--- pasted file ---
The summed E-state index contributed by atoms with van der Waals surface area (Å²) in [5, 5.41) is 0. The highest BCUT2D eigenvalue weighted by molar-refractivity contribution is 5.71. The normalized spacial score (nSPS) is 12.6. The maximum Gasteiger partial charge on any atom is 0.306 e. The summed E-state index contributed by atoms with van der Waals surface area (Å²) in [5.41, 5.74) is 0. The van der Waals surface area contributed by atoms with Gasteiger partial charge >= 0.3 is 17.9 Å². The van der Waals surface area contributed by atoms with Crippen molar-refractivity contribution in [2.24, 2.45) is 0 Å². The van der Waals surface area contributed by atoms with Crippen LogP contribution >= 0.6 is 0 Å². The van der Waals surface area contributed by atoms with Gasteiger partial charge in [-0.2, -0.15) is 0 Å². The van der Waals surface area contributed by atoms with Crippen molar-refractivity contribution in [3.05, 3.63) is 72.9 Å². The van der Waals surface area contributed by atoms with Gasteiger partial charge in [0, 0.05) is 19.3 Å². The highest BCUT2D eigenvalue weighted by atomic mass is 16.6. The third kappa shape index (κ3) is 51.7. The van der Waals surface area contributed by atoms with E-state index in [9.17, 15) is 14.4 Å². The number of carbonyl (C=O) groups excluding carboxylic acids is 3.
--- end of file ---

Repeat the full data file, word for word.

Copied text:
The summed E-state index contributed by atoms with van der Waals surface area (Å²) in [5, 5.41) is 0. The highest BCUT2D eigenvalue weighted by molar-refractivity contribution is 5.71. The normalized spacial score (nSPS) is 12.6. The maximum Gasteiger partial charge on any atom is 0.306 e. The summed E-state index contributed by atoms with van der Waals surface area (Å²) in [5.41, 5.74) is 0. The van der Waals surface area contributed by atoms with Gasteiger partial charge >= 0.3 is 17.9 Å². The van der Waals surface area contributed by atoms with Crippen molar-refractivity contribution in [2.24, 2.45) is 0 Å². The van der Waals surface area contributed by atoms with Crippen LogP contribution >= 0.6 is 0 Å². The van der Waals surface area contributed by atoms with Gasteiger partial charge in [-0.2, -0.15) is 0 Å². The van der Waals surface area contributed by atoms with Crippen molar-refractivity contribution in [3.05, 3.63) is 72.9 Å². The van der Waals surface area contributed by atoms with Gasteiger partial charge in [0, 0.05) is 19.3 Å². The highest BCUT2D eigenvalue weighted by atomic mass is 16.6. The third kappa shape index (κ3) is 51.7. The van der Waals surface area contributed by atoms with E-state index in [9.17, 15) is 14.4 Å². The number of carbonyl (C=O) groups excluding carboxylic acids is 3.